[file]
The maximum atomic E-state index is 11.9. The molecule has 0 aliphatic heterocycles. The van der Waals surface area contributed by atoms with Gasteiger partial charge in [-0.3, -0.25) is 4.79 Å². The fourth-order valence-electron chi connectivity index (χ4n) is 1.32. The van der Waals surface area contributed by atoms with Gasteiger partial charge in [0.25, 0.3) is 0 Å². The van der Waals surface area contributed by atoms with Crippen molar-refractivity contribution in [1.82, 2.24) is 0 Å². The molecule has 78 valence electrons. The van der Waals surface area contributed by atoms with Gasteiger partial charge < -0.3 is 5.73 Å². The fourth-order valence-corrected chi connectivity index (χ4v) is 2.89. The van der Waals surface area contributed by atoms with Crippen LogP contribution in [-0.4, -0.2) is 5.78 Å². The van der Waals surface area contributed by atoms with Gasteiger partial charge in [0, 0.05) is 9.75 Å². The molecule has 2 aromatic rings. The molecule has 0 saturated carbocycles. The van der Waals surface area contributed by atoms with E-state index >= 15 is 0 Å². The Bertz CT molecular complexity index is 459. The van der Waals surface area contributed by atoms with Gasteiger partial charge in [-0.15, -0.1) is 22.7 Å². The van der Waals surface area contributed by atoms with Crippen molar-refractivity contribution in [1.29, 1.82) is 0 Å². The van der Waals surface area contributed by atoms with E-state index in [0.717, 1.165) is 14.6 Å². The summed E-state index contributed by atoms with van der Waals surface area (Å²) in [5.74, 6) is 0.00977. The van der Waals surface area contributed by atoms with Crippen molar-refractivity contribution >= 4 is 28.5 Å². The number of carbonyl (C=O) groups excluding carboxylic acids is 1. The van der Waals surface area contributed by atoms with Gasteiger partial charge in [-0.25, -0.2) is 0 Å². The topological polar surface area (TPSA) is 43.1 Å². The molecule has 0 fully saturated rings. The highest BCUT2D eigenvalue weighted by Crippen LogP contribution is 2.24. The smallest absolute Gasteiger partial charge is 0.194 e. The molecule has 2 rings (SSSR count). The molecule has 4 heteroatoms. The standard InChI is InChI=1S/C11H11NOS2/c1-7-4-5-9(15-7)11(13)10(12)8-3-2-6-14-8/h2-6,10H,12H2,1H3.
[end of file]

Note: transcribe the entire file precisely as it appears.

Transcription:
The maximum atomic E-state index is 11.9. The molecule has 0 aliphatic heterocycles. The van der Waals surface area contributed by atoms with Gasteiger partial charge in [-0.3, -0.25) is 4.79 Å². The fourth-order valence-electron chi connectivity index (χ4n) is 1.32. The van der Waals surface area contributed by atoms with Gasteiger partial charge in [0.25, 0.3) is 0 Å². The van der Waals surface area contributed by atoms with Crippen molar-refractivity contribution in [1.82, 2.24) is 0 Å². The molecule has 78 valence electrons. The van der Waals surface area contributed by atoms with Gasteiger partial charge < -0.3 is 5.73 Å². The fourth-order valence-corrected chi connectivity index (χ4v) is 2.89. The van der Waals surface area contributed by atoms with Crippen LogP contribution in [-0.4, -0.2) is 5.78 Å². The van der Waals surface area contributed by atoms with Gasteiger partial charge in [0, 0.05) is 9.75 Å². The molecule has 2 aromatic rings. The molecule has 0 saturated carbocycles. The van der Waals surface area contributed by atoms with E-state index >= 15 is 0 Å². The Bertz CT molecular complexity index is 459. The van der Waals surface area contributed by atoms with Gasteiger partial charge in [-0.15, -0.1) is 22.7 Å². The van der Waals surface area contributed by atoms with Crippen molar-refractivity contribution in [1.29, 1.82) is 0 Å². The van der Waals surface area contributed by atoms with E-state index in [0.717, 1.165) is 14.6 Å². The summed E-state index contributed by atoms with van der Waals surface area (Å²) in [5.74, 6) is 0.00977. The van der Waals surface area contributed by atoms with Crippen molar-refractivity contribution >= 4 is 28.5 Å². The number of carbonyl (C=O) groups excluding carboxylic acids is 1. The van der Waals surface area contributed by atoms with Gasteiger partial charge in [-0.25, -0.2) is 0 Å². The topological polar surface area (TPSA) is 43.1 Å². The molecule has 0 fully saturated rings. The highest BCUT2D eigenvalue weighted by Crippen LogP contribution is 2.24. The smallest absolute Gasteiger partial charge is 0.194 e. The molecule has 2 rings (SSSR count). The molecule has 4 heteroatoms. The standard InChI is InChI=1S/C11H11NOS2/c1-7-4-5-9(15-7)11(13)10(12)8-3-2-6-14-8/h2-6,10H,12H2,1H3.